Cerebral Palsy Orthoses
- Shanshan Chen (firstname.lastname@example.org)
- Christopher Cunningham (email@example.com)
- Brad Bennett (firstname.lastname@example.org)
- John Lach (email@example.com)
CP is a neuromuscular disorder characterized by an injury to the immature central nervous system (CNS). There is a wide spectrum of clinical manifestations, including spasticity,abnormal reflex patterns, weakness, retention of primitive reflexes, and an abnormal increase in muscle tone. Based on the severity and location of the CNS lesion, children range from being wheelchair-bound to community ambulators. In addition, many patients develop muscle contractures during growth, resulting in joint stiffness as well as angular and rotational bony deformities. As a result, these children develop atypical gait patterns.
While there is a great deal of heterogeneity in children with CP, two gait patterns are most commonly seen: equinus and crouch gaits. An equinus gait is characterized by the individual’s ankle being plantar flexed (on one's toes) at floor contact (Figure l (b) A). In a crouch gait, the knee is excessively flexed in both swing and stance (Figure 1 (b) B). AFOs are often prescribed for both gaits. When a child has an equinus gait, the AFO promotes heel contact by maintaining the ankle in a more neutral position. Having the plantar flexors of the ankle held stretch by the AFO may help also prevent muscle contractures by putting muscles in a lengthened position, and preventing deformity by controlling the position of the foot/ankle. If a child has a crouch gait, an AFO can reduce knee flexion in stance. In this case, the AFO provides a moment at the ankle that resists ankle dorsiflexion in stance. These findings are illustrated in Figures 2 and 3, which show data collected from the Vicon® system on one of the pilot study’s CP children. In Figure 2, the ankle joint angle range is greatly limited by the AFO. In Figure 3, the AFO helps to promote a heel strike, as the gait without the AFO just has a ‘dip’ in the shank angular velocity after terminal swing, suggesting a flat-foot stomping on the ground or a forefoot landing.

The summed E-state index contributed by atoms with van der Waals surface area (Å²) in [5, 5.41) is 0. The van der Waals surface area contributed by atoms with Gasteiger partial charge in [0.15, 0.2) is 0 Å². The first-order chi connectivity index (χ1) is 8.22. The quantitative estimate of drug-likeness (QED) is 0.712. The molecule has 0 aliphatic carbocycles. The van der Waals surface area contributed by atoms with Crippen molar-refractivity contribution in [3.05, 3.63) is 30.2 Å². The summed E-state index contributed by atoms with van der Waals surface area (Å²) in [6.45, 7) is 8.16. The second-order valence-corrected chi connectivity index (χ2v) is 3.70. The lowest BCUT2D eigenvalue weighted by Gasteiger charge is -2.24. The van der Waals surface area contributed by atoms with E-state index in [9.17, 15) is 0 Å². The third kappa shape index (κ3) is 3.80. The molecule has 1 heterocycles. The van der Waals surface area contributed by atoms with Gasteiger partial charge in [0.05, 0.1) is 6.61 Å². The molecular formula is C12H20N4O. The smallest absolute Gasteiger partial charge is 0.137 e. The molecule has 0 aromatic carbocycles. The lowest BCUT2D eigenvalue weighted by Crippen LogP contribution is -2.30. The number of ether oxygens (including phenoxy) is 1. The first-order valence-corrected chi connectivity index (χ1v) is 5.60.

Examination of the literature reveals that there has been significant research into other effects of AFO use on gait, in general finding small but significant improvements in stride length, walking speed, ankle moment, and cadence Based on 3-D in-lab gait analysis, some research summarizes that “… the AFOs functioned successfully by limiting the range of motion at the ankle, positioning the foot appropriately prior to initial foot contact, absorbing less power following the initial foot contact, and generating a larger ankle moment during push-off.” These results are all based on short-term, in-clinic evaluations. To date none of the research has shown how AFOs impact CP gait over a longer period due to the limitations of the in-clinic evaluation technology. This lag in technology and the necessity of longitudinally assessing AFO efficacy motivates the development of methods to achieve this goal in real world situations.